The Bilingual Advantage

There are conflicting views and evidence about the bilingual advantage, but it does seem clear speaking more than one language forces the brain to work harder and differently. Plus you may able to impress a date by ordering dinner in French.

There are conflicting views and evidence about the bilingual advantage, but it does seem clear speaking more than one language forces the brain to work harder and differently. Plus you may able to impress a date by ordering dinner in French.

Speaking more than one language may not confuse children, as some predicted, but instead it may improve selective attention and cognitive flexibility. Down the line, the bilingual advantage could help adults ignore distractive information, land better jobs and even forestall brain deterioration in old age.

Anything that sounds that good, of course, may not pan out. Skeptics question whether immersing children in two or more languages produces any long-term advantages.

Despite contradictory perspectives and even clashing scientific studies, there does seem to be some consensus. Bilingual speakers have more active brains. Switching from language to language forces the brain to work harder and differently, much like lifting weights trains muscles.

Advocates of the bilingual advantage note humans natively pick up language from the time they are born until puberty. Young minds are sponges that absorb new words and phrases effortlessly. Multi-tasking minds become sharper and more attentive to detail. Multiple languages also appear to help children see the world in more than one perspective, which improves their odds of being more sensitive to variations later in life.

In Europe, bilingualism is almost unavoidable. In America, it has faced resistance, even antagonism. Newcomers have been told by certain political voices to learn to speak “American,” even though Americans generally speak English. (Nerd alert: The so-called Appalachian dialect may actually derive from Elizabethan English adapted to fit the American frontier.)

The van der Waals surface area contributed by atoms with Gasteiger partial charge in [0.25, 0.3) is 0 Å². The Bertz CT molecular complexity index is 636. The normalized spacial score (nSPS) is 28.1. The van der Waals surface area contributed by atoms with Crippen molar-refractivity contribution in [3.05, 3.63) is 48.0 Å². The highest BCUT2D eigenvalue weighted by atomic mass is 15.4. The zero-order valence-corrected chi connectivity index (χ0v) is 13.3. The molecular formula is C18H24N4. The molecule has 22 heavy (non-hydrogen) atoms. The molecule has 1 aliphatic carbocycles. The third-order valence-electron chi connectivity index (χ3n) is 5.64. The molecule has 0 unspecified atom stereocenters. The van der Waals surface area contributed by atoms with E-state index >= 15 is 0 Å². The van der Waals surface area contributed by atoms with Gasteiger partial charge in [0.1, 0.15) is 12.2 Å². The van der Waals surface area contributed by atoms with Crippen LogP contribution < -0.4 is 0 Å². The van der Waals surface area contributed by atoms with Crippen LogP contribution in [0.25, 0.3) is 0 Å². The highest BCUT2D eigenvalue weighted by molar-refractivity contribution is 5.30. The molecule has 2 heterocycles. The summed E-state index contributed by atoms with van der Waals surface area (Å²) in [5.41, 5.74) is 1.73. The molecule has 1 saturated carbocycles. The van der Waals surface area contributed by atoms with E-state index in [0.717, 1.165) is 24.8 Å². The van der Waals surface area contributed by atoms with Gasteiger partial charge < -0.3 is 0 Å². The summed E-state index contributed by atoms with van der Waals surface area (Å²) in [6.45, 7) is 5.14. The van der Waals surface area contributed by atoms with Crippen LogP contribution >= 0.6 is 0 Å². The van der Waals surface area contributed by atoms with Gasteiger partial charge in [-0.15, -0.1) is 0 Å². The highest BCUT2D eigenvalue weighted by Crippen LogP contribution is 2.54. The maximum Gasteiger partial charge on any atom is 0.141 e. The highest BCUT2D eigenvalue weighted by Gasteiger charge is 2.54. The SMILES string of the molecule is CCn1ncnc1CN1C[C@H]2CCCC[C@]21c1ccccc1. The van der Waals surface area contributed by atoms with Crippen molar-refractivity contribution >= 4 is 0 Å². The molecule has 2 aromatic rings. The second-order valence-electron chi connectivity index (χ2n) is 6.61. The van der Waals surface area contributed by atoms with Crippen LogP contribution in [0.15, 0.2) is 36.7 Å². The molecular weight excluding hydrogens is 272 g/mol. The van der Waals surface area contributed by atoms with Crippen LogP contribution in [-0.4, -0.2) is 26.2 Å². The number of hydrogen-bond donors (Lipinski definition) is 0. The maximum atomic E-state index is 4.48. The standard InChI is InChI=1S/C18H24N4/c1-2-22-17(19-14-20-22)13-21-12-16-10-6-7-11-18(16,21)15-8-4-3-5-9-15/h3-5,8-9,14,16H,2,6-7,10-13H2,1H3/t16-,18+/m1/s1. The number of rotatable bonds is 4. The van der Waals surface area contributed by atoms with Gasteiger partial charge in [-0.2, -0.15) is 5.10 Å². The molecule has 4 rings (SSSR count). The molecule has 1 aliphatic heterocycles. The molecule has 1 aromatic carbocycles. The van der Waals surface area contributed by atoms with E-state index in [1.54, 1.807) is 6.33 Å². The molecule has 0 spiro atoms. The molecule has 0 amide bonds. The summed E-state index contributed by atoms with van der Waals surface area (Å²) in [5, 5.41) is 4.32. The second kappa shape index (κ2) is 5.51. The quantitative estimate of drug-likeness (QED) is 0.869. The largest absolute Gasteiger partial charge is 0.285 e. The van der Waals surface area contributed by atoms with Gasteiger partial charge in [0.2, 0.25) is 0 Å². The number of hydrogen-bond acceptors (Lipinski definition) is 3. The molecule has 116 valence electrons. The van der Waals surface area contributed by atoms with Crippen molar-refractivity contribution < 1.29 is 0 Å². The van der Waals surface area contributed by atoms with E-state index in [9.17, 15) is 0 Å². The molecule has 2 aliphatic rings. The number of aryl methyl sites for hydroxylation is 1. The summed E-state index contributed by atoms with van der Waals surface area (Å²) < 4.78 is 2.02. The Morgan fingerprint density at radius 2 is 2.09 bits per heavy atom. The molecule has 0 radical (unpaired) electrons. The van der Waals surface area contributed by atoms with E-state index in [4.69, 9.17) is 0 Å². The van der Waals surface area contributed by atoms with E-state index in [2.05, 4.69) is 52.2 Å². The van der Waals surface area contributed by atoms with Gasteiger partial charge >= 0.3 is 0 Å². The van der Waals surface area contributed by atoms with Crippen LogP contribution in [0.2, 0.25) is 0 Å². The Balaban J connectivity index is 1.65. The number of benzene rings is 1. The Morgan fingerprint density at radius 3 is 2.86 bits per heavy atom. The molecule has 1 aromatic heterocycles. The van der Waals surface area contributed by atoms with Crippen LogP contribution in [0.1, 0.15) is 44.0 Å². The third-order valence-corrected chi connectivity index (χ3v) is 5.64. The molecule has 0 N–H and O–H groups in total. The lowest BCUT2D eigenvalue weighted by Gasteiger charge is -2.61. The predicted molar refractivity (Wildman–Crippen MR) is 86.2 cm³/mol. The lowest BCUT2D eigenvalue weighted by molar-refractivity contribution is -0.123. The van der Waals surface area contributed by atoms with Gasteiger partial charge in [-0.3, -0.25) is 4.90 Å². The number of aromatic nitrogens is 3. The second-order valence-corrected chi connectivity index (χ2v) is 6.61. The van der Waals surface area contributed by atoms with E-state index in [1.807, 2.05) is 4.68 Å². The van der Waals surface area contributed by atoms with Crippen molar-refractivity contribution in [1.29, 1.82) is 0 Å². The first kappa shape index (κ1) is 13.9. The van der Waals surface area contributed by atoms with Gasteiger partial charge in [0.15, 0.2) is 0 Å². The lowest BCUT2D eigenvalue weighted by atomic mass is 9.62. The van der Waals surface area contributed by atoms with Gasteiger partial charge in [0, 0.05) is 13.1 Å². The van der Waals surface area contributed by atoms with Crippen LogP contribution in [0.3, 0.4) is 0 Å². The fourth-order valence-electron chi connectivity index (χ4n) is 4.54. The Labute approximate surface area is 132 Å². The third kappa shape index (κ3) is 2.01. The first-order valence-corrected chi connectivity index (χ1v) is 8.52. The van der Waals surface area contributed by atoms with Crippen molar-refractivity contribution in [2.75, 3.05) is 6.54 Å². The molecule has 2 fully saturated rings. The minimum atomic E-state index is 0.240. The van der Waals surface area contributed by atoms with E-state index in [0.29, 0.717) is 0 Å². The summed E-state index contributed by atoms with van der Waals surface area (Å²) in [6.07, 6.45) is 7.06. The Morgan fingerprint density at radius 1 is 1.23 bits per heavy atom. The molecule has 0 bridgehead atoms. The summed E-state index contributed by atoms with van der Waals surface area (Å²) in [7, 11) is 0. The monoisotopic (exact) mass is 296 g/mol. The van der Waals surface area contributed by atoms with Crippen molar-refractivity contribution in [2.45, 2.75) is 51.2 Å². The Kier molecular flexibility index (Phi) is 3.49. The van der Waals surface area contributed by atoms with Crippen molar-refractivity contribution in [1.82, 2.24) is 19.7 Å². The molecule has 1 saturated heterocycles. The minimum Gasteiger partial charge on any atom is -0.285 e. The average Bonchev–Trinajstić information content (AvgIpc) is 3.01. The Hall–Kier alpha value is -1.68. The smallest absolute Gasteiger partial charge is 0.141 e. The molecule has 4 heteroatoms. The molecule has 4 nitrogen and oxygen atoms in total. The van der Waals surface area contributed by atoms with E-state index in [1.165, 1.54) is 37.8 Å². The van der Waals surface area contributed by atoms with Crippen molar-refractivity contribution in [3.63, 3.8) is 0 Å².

Many people who study a foreign language, especially one of the Romance languages, come away with a stronger understanding of English. When you learn Spanish syntax, the lights go on about English syntax, which shares a Latin linguistic ancestry. Language isn’t just something you utter; it is something you begin to understand.

That advantage has been multiplied by research findings from linguists and psychologists, which suggests there are considerable benefits to bilingualism.

Bilingual speakers are constantly toggling between two languages to express themselves. Rather than tongue-tie them, this phenomenon challenges the brain and tunes up its unfathomable capacity. It expands memory, sharpens the ability to differentiate, and it builds high-level thought processes such as “executive function."

Doubters have their proof that single and multi-language speakers perform at basically the same levels. It may be cooler and more romantic to order dinner at a French restaurant in French, but it has little influence on how well your brain functions. 

This is not a debate likely to end soon, similar to whether drinking coffee is good or bad for your health. One potential conclusion is that the bilingual advantage isn’t universal. The advantage may exist, just not for everyone. Or as the French would say, “c’est la vie.”